By Steven T. Jones
The politics of parking  in San Francisco has always bee n intensively visceral, particularly among those who assert a right to park their cars on public property at little or no cost (and who often have a hard time finding a spot). So yesterday’s San Francisco Municipal Transportation Agency hearing on its proposal to extend parking meter hours  was bound to get heated.
MTA chief Nat Ford anticipated the high emotions to come when he said in his introductory remarks, “It’s not easy to find parking in San Francisco, and it’s not easy to talk about parking in San Francisco…We know this study is creating a lot of discussion and feedback from elected officials and the general public.”
And just as predicted, representatives from the business community, landlords, westside residents, and other conservative interests decried the parking proposal as an unfair tax on motorists and an unnecessary intrusion of government do-gooders.
But the real surprise of the hearing was the angry opposition from a handful of leftists – self-described socialists, poor students, and other young members of the anti-war ANSWER Coalition – who blasted the proposal as a tax on working class motorists and called for the city to tax the rich and big corporations instead.
“The working class is being driven out and I hope this is the straw that breaks the camel’s back,” said ANSWER’s Forest Schmidt. “Someone else needs to pay for the budget deficit that giant corporations created.”
Fellow ANSWER member Frank Landa, who said he was also representing the Party for Socialism and Liberation, said, “Government and corporate institutions cannot keep justifying the robbery of workers’ wages.”
ANSWER’s Tina Landis said, “The hikes are just another attack on the people,” while Michelle Schudel said of her group, “Students Fight Back is against parking meter hikes because it’s a regressive tax…Like the common people of Oakland , we will continue to speak out against these hikes until we win.”
Progressives and urban planning activists who supported the proposal were surprised at ANSWER’s approach, and many responded angrily that these activists – who weren’t involved in actively opposing the MTA’s doubling of Muni fares in recent years – were suddenly opposing a measure to get millions of dollars from drivers as a means of preventing more service cuts and fare hikes for Muni, whose riders are far more often working class than are motorists.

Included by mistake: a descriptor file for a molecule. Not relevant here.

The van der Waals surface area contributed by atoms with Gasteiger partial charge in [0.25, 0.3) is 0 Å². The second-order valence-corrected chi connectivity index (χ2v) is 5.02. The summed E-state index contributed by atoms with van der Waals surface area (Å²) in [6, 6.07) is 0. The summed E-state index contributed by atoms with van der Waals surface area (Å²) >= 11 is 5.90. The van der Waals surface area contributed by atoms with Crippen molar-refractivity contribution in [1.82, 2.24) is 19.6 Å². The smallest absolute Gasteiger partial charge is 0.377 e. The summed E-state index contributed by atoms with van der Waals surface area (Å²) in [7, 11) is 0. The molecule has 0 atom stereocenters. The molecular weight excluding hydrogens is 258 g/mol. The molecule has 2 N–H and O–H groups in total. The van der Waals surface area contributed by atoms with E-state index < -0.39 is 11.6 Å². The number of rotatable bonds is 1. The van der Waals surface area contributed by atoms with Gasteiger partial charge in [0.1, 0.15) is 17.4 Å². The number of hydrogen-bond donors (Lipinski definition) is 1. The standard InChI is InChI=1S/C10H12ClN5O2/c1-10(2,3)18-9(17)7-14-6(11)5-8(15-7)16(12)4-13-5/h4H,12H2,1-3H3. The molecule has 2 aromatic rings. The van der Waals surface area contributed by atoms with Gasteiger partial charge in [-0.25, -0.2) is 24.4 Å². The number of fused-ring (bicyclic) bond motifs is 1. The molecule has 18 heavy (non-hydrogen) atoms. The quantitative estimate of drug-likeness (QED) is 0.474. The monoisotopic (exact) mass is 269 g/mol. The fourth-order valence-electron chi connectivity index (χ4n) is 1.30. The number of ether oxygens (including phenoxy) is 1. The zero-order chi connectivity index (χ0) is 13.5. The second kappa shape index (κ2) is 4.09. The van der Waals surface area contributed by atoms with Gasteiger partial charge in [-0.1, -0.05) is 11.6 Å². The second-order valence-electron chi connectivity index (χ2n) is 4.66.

“I wonder if the ANSWER Coalition is embarrassed to be in bed with landlords and the Chamber of Commerce,” progressive activist Fran Taylor said at the hearing, later adding, “The real working class and the real poor are on the bus and we need this.”
What the leftist critics of the proposal didn’t seem to understand was that the SFMTA has just two constituencies under its purview: drivers and public transit users. It can’t levy taxes on big corporations or wealthy individuals, and if the money to close the deficit doesn’t come from drivers, then it will come from Muni.
“People said we should tax the corporations, but I think it’s important to understand what authority this body has,” MTA chair Tom Nolan said after public testimony. “We have to find the revenue somewhere.”
Yet that kind of zero sum game – which is largely a product of longtime conservative opposition  to new general revenue sources, such as taxes on the rich -- is clearly frustrating to San Francisco residents of all political stripes. Rich and poor, left and right, the speakers expressed utter exasperation with being nickel and dimed by government.
That’s understandable, but what’s less understandable was the mixed messages from opponents to the proposal who equated parking with a right and user fees with a tax – and who complained about the lack of parking in the city while blasting a proposal designed to create more of it.
“The whole reason behind this is to increase the availability of parking,” said SFMTA financial officer Sonali Bose, who reasonably and methodically laid out how they took a detailed, data-based approach to proposing new meter hours, how other comparable cities have extended meter hours with no detrimental effect (even the Port of San Francisco quietly pushed its meter hours back to 11 pm earlier this year), and how the proposal would benefit businesses and drivers while helping the SFMTA’s desperate budget situation.
Yet in the end, it didn’t matter. Opponents grumbled loudly as she spoke, and then they testified about how drivers would have to constantly plug parking meters (even though the proposal calls for four-hour time periods and easier payment methods), how businesses would suffer (even though there would be more street parking spots available close to them, and despite studies showing drivers spend less at each business than those who visit by other modes), and how unfair it is to deny drivers the free public parking to which they’ve grown accustomed.
But Ford seemed unbowed by the criticism and said that the agency will, as planned, do aggressive community outreach in the coming months (particularly to businesses), address perceived shortcomings in the study, and try to find consensus around increasing parking meter revenue: “I’d like to get everyone together on some kind of proposal.”